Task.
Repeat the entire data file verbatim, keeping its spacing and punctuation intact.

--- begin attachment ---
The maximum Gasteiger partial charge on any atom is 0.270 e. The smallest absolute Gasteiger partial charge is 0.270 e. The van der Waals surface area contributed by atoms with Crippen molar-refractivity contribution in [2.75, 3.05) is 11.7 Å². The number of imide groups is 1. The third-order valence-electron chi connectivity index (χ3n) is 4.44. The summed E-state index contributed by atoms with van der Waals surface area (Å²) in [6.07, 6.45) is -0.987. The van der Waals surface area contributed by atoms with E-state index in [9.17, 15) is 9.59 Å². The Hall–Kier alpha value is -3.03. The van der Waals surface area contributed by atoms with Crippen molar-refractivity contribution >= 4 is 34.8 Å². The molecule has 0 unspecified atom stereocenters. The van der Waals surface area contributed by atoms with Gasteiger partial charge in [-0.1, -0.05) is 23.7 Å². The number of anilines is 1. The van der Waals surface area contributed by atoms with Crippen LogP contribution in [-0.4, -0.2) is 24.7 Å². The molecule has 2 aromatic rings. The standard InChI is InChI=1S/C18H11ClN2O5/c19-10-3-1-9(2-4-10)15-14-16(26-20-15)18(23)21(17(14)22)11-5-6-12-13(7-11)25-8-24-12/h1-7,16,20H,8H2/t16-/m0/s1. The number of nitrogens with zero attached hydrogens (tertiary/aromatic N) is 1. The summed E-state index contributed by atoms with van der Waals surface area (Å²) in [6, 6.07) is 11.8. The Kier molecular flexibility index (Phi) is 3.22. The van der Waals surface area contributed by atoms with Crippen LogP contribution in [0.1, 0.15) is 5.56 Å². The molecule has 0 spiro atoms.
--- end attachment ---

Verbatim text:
The maximum Gasteiger partial charge on any atom is 0.270 e. The smallest absolute Gasteiger partial charge is 0.270 e. The van der Waals surface area contributed by atoms with Crippen molar-refractivity contribution in [2.75, 3.05) is 11.7 Å². The number of imide groups is 1. The third-order valence-electron chi connectivity index (χ3n) is 4.44. The summed E-state index contributed by atoms with van der Waals surface area (Å²) in [6.07, 6.45) is -0.987. The van der Waals surface area contributed by atoms with E-state index in [9.17, 15) is 9.59 Å². The Hall–Kier alpha value is -3.03. The van der Waals surface area contributed by atoms with Crippen molar-refractivity contribution >= 4 is 34.8 Å². The molecule has 0 unspecified atom stereocenters. The van der Waals surface area contributed by atoms with Gasteiger partial charge in [-0.1, -0.05) is 23.7 Å². The number of anilines is 1. The van der Waals surface area contributed by atoms with Crippen LogP contribution in [-0.4, -0.2) is 24.7 Å². The molecule has 2 aromatic rings. The standard InChI is InChI=1S/C18H11ClN2O5/c19-10-3-1-9(2-4-10)15-14-16(26-20-15)18(23)21(17(14)22)11-5-6-12-13(7-11)25-8-24-12/h1-7,16,20H,8H2/t16-/m0/s1. The number of nitrogens with zero attached hydrogens (tertiary/aromatic N) is 1. The summed E-state index contributed by atoms with van der Waals surface area (Å²) in [6, 6.07) is 11.8. The Kier molecular flexibility index (Phi) is 3.22. The van der Waals surface area contributed by atoms with Crippen LogP contribution in [0.1, 0.15) is 5.56 Å². The molecule has 0 spiro atoms.